Mirror, mirror on the wall, which is your favorite German car brand in the world…

Or how to create a world map in R with survey data, World Bank indicators, ggplot2 and rworldmap

by timwinke

When people think about Germany, what comes to their mind? Oktoberfest, ok – but Mercedes might be second or BMW or Porsche. German car brands have a solid reputation all over the world, but how popular is each brand in different countries?

There are plenty of survey data out there but hardly anyone collects answers within a couple of days from 6 continents. A new start-up called Dalia Research found a way to use smartphone and tablet networks to conduct surveys. It’s not a separate app but works via thousands of apps where targeted users decide to take part in a survey in exchange for an incentive.

In August 2014, they asked 51 questions to young mobile users in 64 countries including Colombia, Iran and the Ukraine. This is impressive – you have access to opinions of 32 000 people collected within 4 days from all over the world – 500 respondents in each country – about their religion, what they think about the Unites States, about where the EU has global influence or if Qatar should host the 2022 FIFA World Cup, and also: “What is your favorite German car brand?”.

The survey data are now publicly available at http://blog.daliaresearch.com/ask-the-world/. Dalia Research collects interesting survey visualisations on their facebook timeline as part of a competition till Dec 15th. You can win the chance to submit your own 5 questions in the next round of the study. This is my competition post.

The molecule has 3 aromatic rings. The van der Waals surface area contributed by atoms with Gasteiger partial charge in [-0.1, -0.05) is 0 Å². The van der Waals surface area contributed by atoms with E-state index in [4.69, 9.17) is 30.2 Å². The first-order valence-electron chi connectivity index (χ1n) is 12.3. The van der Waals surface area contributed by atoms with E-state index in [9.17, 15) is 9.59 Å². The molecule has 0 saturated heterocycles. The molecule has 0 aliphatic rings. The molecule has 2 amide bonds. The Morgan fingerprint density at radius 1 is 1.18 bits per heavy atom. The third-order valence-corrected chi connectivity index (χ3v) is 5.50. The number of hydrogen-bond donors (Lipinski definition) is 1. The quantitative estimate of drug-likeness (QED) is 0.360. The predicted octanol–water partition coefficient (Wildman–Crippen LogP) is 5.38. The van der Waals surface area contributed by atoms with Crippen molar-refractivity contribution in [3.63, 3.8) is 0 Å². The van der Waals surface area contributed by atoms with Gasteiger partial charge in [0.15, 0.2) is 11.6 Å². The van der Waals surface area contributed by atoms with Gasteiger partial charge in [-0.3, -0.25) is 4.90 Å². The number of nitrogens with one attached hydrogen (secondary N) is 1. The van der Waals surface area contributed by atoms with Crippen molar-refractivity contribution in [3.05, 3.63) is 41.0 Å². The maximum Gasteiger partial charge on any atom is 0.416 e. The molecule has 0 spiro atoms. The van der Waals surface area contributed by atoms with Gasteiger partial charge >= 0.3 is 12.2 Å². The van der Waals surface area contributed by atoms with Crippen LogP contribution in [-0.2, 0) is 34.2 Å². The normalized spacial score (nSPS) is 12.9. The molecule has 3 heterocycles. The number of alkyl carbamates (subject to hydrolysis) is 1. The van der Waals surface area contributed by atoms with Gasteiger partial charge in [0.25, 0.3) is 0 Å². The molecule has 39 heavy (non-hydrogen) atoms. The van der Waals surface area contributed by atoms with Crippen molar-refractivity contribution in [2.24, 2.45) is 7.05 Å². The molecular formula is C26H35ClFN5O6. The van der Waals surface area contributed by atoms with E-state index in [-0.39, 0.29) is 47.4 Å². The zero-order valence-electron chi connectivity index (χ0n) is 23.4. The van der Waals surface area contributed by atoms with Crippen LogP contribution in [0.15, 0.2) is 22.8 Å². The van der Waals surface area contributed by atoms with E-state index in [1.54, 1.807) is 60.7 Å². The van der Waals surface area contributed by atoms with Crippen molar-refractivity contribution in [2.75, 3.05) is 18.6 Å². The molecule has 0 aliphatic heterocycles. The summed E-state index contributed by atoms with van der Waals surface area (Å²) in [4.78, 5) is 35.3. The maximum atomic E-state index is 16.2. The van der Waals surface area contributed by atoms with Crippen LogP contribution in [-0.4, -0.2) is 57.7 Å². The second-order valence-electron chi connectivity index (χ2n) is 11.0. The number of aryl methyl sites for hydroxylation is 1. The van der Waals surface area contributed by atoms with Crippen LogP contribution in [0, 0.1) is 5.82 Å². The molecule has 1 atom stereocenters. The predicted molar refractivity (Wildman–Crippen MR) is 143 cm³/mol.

Surprisingly, BMW seems to be the most popular German car brand – and Volkswagen does not reach the pole position in any country. While creating the post, I figured out many other things like how to merge cross-country data with World Bank indicators and how to create a world map using rworldmap and ggplot2. In this blog post, I will quickly show how to do it.

To get a first impression about the data have a look at the Global Study report page. It’s a bit tricky to compare country answers using their report page, so let’s download and read the csv file into R. The package RCurl facilitates https requests.

#install.packages(c("dplyr", "ggplot2", "RCurl", "rworldmap", "WDI"))
library("dplyr")   # data manipulation
library("ggplot2") # visualsation
library("RCurl") # network client interface
library("rworldmap") # get world map with iso codes
library("WDI") # World Bank indicators
library("mapproj") # Converts latitude/longitude into projected coordinates

#establish https connection to download csv file
URL <- "https://s3-eu-west-1.amazonaws.com/reports.dashboard/public/oak_fb/DaliaResearch_ProjectOak_Dataset.csv"
x <- getURL(URL, ssl.verifypeer=FALSE)
car_raw <- read.csv2(textConnection(x))

I convert the year of birth variable to get the age of the respondent and select the variable carbrand. As you can see, I’m a big fan of dplyr for data manipulation by Hadley Wickham and Romain Francois and the forward-pipe operator %>%.

# First data manipulations and variable selection
car <- tbl_df(car_raw) %>%
  mutate(age = as.numeric(format(Sys.time(), "%Y")) - ybirth, #turn year of birth to age
         carbrand = as.character(carbrand) #refers to the question: What's your favourite German car brand?
         ) %>%
  select(iso2c, countryname, device_kind, device_platform, gender, age, household_income, education,carbrand) %>%
  mutate(carbrand = ifelse(is.na(carbrand), "No response", carbrand))

 

To get summary statistics, I group by carbrand and country, i.e., the 2-digit country code iso2c, and use dplyr’s summarise
function to return the counts of respondents before sorting or arrange them.

# compute country statistics
car_countrystat <- car %>%